Population         of
                    ----------     ----------
Waukesha, 2d         87,486          221.33
Milwaukee, 19th      83,769          211.93
Milwaukee, 15th      78,742          199.21
Milwaukee, 9th       75,879          191.97
Waukesha, 1st        70,763          179.02
Milwaukee, 24th      70,156          177.49
Milwaukee, 11th      69,756          176.48

In the bill passed by both houses of the legislature in the special session, provision was readily made for two additional assemblymen from Waukesha, but the leaders of the majority party were adamant in refusing to provide additional assemblymen for Milwaukee County. No attempt was made to conceal the reason. The majority of voters in Waukesha, based on past experience, was expected to vote Republican, and a majority in the Milwaukee area to vote Democratic.

Of course, the test is not whether a proposed apportionment would benefit the Republican party, the Democratic party or any other party. The command of the Wisconsin Constitution is clear. The test laid down by that document is "* * * according to the number of inhabitants."

The equal protection clause of the Fourteenth Amendment to the United States Constitution does not require that legislative and congressional districts be precisely equal in population. In Wisconsin, the requirements of Sections 4 and 5 of Article IV of the State Constitution, that assembly districts be bounded by county, town or ward lines and be in as compact form as practicable; that both assembly and senate districts consist of contiguous territory; and that no assembly district be divided by the formation of a senate district, all prevent an exact division of districts according to population. In State ex rel. Bowman v. Dammann, 209 Wis. 21, 27, 243 N.W. 481, 484, the Wisconsin Supreme Court stated that such constitutional provisions "are plainly obstructions to precise equality."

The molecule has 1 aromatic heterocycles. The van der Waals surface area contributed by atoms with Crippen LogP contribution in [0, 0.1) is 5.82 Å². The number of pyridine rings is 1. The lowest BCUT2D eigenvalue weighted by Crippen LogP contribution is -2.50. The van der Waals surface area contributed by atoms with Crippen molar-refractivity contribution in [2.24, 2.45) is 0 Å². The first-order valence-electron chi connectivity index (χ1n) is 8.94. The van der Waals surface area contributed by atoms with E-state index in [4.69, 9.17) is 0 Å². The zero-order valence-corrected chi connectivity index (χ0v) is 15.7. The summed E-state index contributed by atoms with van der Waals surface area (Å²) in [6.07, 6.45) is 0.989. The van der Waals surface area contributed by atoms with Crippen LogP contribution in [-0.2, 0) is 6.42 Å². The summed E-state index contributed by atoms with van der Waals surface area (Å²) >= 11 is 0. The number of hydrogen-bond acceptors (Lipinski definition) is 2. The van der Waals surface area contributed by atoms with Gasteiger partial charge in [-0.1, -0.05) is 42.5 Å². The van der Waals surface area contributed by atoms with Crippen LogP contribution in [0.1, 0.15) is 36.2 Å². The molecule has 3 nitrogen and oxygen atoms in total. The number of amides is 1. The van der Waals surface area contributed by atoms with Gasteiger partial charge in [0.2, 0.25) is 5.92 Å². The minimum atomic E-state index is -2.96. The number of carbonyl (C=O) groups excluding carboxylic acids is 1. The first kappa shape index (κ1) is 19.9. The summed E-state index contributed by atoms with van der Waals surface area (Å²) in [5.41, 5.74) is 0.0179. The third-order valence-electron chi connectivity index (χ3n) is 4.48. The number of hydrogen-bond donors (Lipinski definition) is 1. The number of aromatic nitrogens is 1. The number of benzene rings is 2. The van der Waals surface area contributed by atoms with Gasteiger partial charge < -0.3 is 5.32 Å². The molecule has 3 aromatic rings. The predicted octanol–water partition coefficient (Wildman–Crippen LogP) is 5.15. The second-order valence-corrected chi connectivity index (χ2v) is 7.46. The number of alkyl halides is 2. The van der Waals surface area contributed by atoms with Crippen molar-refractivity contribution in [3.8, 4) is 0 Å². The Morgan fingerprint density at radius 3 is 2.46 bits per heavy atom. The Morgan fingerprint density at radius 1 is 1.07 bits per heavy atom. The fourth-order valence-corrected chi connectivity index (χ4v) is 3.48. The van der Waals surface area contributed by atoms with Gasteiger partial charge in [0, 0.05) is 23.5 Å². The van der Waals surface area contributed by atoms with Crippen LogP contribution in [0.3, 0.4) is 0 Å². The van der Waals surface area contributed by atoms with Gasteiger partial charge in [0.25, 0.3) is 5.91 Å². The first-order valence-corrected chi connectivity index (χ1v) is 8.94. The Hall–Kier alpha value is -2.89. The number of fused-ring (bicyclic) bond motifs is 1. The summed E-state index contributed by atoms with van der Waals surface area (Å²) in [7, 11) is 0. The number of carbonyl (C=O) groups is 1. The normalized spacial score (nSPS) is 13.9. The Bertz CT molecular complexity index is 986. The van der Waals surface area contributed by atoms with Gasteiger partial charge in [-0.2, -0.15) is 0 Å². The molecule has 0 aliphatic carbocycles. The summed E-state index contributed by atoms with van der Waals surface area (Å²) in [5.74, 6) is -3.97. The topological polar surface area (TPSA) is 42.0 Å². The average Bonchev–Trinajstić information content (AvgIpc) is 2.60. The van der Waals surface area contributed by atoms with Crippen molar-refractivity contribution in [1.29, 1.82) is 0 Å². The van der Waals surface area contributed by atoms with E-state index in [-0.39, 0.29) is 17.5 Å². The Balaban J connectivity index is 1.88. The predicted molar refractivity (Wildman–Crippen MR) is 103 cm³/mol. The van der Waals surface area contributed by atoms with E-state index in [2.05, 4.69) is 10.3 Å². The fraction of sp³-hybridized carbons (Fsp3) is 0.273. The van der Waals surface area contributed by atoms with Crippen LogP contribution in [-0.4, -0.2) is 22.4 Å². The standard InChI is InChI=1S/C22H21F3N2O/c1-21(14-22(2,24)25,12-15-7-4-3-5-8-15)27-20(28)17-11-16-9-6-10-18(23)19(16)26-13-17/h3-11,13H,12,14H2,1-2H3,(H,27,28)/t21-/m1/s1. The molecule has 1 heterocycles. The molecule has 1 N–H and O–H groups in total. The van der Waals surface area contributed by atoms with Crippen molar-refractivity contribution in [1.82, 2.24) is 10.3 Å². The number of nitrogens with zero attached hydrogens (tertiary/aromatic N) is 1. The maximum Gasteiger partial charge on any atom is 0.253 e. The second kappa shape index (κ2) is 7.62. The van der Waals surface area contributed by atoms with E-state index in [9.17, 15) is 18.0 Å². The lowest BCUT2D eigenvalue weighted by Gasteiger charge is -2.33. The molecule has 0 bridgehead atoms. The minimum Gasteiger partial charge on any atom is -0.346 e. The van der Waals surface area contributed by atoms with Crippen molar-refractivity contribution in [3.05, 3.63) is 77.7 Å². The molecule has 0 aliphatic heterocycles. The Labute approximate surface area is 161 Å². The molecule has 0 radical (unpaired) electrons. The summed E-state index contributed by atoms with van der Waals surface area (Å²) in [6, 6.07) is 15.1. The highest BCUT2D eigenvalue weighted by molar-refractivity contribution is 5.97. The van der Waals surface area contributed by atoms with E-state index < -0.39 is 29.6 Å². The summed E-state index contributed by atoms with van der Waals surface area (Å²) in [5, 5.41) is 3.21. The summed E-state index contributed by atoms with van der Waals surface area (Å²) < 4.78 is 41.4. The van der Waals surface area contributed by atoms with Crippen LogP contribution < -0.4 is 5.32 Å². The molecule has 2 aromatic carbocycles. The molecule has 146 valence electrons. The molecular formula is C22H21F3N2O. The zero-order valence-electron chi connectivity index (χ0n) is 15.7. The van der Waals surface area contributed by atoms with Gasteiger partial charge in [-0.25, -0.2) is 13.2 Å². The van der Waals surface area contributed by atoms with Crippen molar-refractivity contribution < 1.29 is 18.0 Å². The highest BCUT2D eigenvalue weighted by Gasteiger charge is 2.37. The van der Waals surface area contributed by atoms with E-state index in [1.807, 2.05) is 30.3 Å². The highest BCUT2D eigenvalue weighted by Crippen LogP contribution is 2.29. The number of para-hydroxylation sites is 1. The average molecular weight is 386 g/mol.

Under Baker v. Carr, supra, if an invidious discrimination exists, due to the failure of the Wisconsin legislature to perform its duty to redistrict following the 1960 census, it is the duty of this Court to intervene and to fashion a remedy. However, the Supreme Court gave us very little guidance as to just what constitutes an invidious discrimination in an apportionment suit. We may assume that a legislative districting closely comparable to that existing in Tennessee and which was before the court in Baker v. Carr, supra, would be an invidious discrimination.

For the sake of argument, we may consider that, taken as a whole, the legislative districting in Wisconsin is not as discriminatory as that which existed in Tennessee. Nevertheless, a great disparity in assembly and senate districts does exist, and it was the duty of the legislature to have remedied such situations by redistricting following the 1960 census.